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The Nature of Human Beings: East and West - Society for ...

The Nature of Human Beings: East and West - Society for ...

Regarding the origin

Regarding the origin of the concept of infinity, it may be said that it is derived from our knowledge of arithmetic, as the number series has no end. Moreover, since we know what a finite object or being is, we also know, at least implicitly, its correlate, which is infinite. From our conception of time also, we derive the concept of infinity, as time series has no beginning. d) Another dimension of our form of life is creativity or suggestive meaning. This is exhibited in our language or understanding of language, art, music, literature, etc. At the level of literature or art, suggestive meaning has been introduced in addition to conventional or metaphorical meaning. It is claimed that those who understand only the literal meaning do not realize the significance of speech. It is said in the Vedas that the person who understands only the literal meaning is the person who sees, but does not see, or hears, but does not hear. Let us consider the sentence ‘The village is on the Ganges’ (‘gangayam ghosah’). The literal meaning of the word ‘ganga’ is the river Ganges. Hence the literal meaning of the sentence is ‘The village is on the river Ganges’. Since the literal meaning gives rise to inconsistency as the village cannot be on the river, we take resort to metaphorical meaning, and interpret the sentence as ‘The village is on the bank of the river Ganges’. But the suggestive meaning goes beyond the metaphorical meaning in several directions. There are no rules for suggestive meaning as we have for metaphorical meaning. Moreover, it presupposes creativity on the part of the subject. For this reason one may attribute holiness to the village, another purity, and still another may consider it to be a suitable place for making a journey. Similar is the case with the sentence “The sun has set.” Hence a person may interpret this sentence as ‘now the time is to go back home.’ Another may interpret it as ‘it is time to worship.’ Still another as ‘it is time to meet my beloved,’ and so on. Hence, we cannot put any limit to the suggestive meaning of an expression. The creativity of human beings gives us a clue to our life which is not purely mundane or governed by a fixed set of rules. e) The realization of certain rasas, that are impersonal in nature, suggests the spiritual nature of human beings. Rasa cannot be identified with our usual emotions, although it presupposes our ordinary emotions for its manifestation or realization. 16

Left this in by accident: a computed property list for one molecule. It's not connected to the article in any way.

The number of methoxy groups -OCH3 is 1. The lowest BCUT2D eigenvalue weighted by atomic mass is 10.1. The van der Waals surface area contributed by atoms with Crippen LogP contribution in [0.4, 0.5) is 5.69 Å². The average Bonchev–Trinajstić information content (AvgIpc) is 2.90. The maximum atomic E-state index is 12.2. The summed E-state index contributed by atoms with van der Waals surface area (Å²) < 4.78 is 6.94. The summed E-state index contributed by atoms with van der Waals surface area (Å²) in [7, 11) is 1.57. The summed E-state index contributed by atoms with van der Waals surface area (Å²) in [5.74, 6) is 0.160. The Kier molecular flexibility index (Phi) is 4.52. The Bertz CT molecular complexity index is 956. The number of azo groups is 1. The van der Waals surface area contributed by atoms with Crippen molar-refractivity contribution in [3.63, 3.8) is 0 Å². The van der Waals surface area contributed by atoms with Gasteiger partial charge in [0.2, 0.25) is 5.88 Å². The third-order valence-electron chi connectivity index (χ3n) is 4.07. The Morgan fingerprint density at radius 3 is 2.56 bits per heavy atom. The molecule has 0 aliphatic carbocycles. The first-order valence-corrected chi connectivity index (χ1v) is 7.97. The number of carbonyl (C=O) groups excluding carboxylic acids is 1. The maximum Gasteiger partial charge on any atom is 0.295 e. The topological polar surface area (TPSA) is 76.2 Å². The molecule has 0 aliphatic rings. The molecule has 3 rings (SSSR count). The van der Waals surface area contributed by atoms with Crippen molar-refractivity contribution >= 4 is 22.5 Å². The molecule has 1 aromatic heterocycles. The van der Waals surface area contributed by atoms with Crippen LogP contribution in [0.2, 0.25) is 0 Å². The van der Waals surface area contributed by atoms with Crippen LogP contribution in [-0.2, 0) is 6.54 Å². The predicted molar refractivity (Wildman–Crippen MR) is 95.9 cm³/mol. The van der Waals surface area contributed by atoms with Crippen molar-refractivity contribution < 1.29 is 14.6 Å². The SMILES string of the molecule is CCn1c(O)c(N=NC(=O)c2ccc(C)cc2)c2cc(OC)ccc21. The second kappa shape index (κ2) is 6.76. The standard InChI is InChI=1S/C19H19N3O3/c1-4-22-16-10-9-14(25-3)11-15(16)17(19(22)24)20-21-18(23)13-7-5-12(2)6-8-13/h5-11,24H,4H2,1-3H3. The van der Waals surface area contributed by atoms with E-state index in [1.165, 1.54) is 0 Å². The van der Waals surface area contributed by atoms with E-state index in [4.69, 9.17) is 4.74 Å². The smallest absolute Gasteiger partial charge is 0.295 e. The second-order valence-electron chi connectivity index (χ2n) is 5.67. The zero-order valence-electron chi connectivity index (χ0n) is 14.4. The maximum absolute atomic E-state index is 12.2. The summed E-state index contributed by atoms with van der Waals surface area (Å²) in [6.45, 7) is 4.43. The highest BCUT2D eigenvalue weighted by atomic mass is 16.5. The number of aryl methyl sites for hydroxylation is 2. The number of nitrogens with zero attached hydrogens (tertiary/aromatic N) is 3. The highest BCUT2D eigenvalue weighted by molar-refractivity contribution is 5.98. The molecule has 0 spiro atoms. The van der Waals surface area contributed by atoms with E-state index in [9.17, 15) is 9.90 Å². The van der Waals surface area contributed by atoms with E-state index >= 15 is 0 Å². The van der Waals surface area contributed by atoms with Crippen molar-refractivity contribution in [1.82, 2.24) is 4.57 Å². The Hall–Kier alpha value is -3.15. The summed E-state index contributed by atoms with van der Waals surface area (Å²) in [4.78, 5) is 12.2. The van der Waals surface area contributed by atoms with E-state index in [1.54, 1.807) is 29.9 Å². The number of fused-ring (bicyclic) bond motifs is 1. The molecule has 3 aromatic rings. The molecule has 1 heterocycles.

According to some literary critics, there are ten permanent emotions (sthayibhava) and thirty-three variant emotions (vyabhicaribhava). The permanent or the abiding emotions are: 1) rati (love), 2) hasya (mirth or laughter), 3) soka (grief), 4) krodha (anger), 5) utsaha (inspiration), 6) bhaya (fear), 7) jugupsa (disgust), 8) vismaya (wonder), 9) sama or nirveda (state of tranquility or spirit of renunciation), 10) bhakti (spirit of devotion). The last two are very important for distinguishing human beings from others. They are latent in human beings, and are manifested under certain conditions, such as association with noble or saintly persons, study of scriptures, spiritual discourse, or association with holy places. It is to be noted that theses permanent emotions are abiding impressions of our mind, and produce rasa, a type of realization. Rasa is a kind of super mundane (lokottara) experience, although it has its origin in certain intense emotions. Hence it cannot be identified with an emotion even if it is caused by it. Rasa is enjoyed by the sympathetic readers of literature or spectators of drama, or performances. The process which leads to the realization of rasa is called ‘sadharani-krti’ (‘universalisation’ or impersonalisation’). By this process a mundane emotion is transformed into a super mundane, blissful experience or rasa. Hence emotions, such as grief, anxiety, dread, etc., are transformed into a universal experience. Thus laukika (mundane) state of mind becomes lokottara (super mundane), the individual self is dissolved into a universal self. Visvanatha, a literary critic, describes the states of the realization of rasas in the following way: These states belong to me and do not belong to me; they also belong to others and do not belong to others. (parasya na parasyeti mameti na mameti ca; tadasvade vibhavadeh paricchedo na vidyate.) Hence at this level we rise above the difference between I and thou, or between you and me, as we participate in universal state of mind. Some philosophers have recognised the following rasas; sringara (love), vira (courage), hasya (mirth), rudra (fury), karuna (compassion), vibhatsa (disgust), bhayanaka (fearful), ascaya (wonder), santa (tranquility), and bhakti (devotion). It is also claimed that bhaktirasa is intrinsically super mundane, as it is a state of the realization of divinity in us. It is enjoyed by anyone at any stage of one’s life. Hence the realization of rasas, especially bhakti rasa, is another spiritual dimension of human beings. 17

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